Charter Sues San Jose Unified Over Classroom Space

A charter school slated to open in San Jose this year is suing the San Jose Unified School District for the second time because it claims it’s being cheated out of classroom space.

The amount of classroom space that San Jose Unified must allot for a charter school is determined by the number of students expected to attend. In this case, the charter Promise Academy says the district wrongly invalidated hundreds of forms from students who plan to enroll, thereby making the expected enrollment numbers appear much smaller — small enough, in fact, that the district would not be obligated to provide classroom space at all.

“According to the lawsuit, Promise had submitted forms including the name, address and upcoming school grade of 158 students who intended to enroll at the school. Of those, San Jose Unified accepted only 72 valid students,” the Mercury News reports. “School districts in California are only required to provide classroom space to charter schools with an anticipated daily attendance of at least 80 students.”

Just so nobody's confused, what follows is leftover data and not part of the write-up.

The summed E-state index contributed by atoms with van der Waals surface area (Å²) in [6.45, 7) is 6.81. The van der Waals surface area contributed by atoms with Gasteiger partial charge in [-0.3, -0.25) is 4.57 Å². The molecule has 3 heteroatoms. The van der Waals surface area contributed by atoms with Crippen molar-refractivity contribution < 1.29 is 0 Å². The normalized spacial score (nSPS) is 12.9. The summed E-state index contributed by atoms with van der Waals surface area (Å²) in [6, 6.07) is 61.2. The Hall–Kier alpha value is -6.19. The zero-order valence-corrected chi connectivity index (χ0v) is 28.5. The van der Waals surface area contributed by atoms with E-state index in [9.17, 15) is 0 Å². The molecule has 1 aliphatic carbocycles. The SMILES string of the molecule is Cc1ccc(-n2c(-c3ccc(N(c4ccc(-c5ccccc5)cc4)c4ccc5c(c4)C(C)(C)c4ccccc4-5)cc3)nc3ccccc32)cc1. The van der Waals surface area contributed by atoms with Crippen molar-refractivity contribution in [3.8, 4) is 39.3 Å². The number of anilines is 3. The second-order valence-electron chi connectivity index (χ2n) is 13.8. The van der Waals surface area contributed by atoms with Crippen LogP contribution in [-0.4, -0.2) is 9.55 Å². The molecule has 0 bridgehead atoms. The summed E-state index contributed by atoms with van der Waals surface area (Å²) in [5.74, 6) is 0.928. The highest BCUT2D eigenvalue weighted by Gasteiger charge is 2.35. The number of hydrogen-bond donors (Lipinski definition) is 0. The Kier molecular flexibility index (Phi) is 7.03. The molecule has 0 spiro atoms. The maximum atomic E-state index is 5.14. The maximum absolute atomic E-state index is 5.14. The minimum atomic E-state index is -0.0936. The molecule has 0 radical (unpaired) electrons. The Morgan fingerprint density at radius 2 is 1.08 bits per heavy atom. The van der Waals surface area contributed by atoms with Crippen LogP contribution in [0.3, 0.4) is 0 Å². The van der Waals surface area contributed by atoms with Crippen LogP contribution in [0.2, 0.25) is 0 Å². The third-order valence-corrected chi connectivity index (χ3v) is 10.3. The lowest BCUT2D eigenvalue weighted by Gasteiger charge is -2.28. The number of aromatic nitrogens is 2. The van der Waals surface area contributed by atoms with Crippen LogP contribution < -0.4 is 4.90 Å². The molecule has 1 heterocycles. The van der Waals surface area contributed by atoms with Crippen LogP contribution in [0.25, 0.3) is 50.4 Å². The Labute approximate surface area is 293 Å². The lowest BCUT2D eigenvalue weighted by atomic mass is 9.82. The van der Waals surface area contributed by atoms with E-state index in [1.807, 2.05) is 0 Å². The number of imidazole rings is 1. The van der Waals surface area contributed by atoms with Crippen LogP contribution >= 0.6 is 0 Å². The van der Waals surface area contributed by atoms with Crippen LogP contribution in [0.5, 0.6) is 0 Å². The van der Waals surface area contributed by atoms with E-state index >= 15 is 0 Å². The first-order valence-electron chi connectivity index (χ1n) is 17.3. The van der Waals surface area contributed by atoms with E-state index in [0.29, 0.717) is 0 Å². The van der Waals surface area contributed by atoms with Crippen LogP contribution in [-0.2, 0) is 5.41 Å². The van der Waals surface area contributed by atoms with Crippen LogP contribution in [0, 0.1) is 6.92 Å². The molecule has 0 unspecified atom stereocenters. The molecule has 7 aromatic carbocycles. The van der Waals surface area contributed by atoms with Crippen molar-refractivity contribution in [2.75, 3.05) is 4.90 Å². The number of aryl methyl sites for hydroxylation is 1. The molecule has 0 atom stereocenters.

“It’s devastating to families because they worked so hard to launch this school, to get it approved and this is their choice for their students,” Promise Academy CEO Anthony Johnson told the publication. “It seems like their voices continue to be stamped out.”

The district claims that the forms were invalidated because they were missing pertinent information such as birth dates.

“They want to run a school? This is basic paperwork,” Stephen McMahon, San Jose Unified’s assistant superintendent, said.

Promise Academy filed suit last month in an effort to solve the enrollment dispute. It will be the second legal showdown between the two entities in the past year. Promise took San Jose Unified to court after it initially rejected the charter’s opening as well. In June, the district was ordered to offer “reasonably equivalent” facilities to the charter per Proposition 39.


Comments

Curriculum

Wednesday, February 27, 2019 - 21:15

For most kids, animal dissection is the part of science class that evokes an immediate sense of dread. State law even allows students to opt out of the practice if they morally object.